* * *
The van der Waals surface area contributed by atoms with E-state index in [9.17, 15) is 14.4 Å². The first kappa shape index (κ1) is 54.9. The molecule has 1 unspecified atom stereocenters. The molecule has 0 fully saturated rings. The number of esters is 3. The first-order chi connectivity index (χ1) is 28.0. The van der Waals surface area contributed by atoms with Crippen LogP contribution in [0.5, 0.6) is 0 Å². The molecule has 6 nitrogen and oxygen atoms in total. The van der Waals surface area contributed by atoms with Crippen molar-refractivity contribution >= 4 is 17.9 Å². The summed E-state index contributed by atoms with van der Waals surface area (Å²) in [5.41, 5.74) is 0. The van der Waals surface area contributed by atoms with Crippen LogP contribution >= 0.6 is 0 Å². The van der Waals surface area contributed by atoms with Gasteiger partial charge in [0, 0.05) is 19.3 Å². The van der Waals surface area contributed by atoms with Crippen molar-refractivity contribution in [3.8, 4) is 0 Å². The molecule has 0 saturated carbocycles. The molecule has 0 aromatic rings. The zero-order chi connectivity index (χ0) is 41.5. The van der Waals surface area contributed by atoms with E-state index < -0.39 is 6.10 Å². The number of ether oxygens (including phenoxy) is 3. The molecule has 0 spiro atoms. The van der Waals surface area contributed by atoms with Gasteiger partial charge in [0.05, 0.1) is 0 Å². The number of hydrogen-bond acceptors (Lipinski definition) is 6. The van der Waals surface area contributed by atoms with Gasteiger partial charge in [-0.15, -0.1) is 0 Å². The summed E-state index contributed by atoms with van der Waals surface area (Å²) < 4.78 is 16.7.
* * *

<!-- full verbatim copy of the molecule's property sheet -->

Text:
The van der Waals surface area contributed by atoms with E-state index in [9.17, 15) is 14.4 Å². The first kappa shape index (κ1) is 54.9. The molecule has 1 unspecified atom stereocenters. The molecule has 0 fully saturated rings. The number of esters is 3. The first-order chi connectivity index (χ1) is 28.0. The van der Waals surface area contributed by atoms with Crippen LogP contribution in [0.5, 0.6) is 0 Å². The molecule has 6 nitrogen and oxygen atoms in total. The van der Waals surface area contributed by atoms with Crippen molar-refractivity contribution >= 4 is 17.9 Å². The summed E-state index contributed by atoms with van der Waals surface area (Å²) in [5.41, 5.74) is 0. The van der Waals surface area contributed by atoms with Crippen LogP contribution >= 0.6 is 0 Å². The van der Waals surface area contributed by atoms with Gasteiger partial charge in [0, 0.05) is 19.3 Å². The van der Waals surface area contributed by atoms with Crippen molar-refractivity contribution in [3.8, 4) is 0 Å². The molecule has 0 saturated carbocycles. The molecule has 0 aromatic rings. The zero-order chi connectivity index (χ0) is 41.5. The van der Waals surface area contributed by atoms with E-state index < -0.39 is 6.10 Å². The number of ether oxygens (including phenoxy) is 3. The molecule has 0 spiro atoms. The van der Waals surface area contributed by atoms with Gasteiger partial charge in [0.05, 0.1) is 0 Å². The number of hydrogen-bond acceptors (Lipinski definition) is 6. The van der Waals surface area contributed by atoms with Gasteiger partial charge in [-0.15, -0.1) is 0 Å². The summed E-state index contributed by atoms with van der Waals surface area (Å²) < 4.78 is 16.7.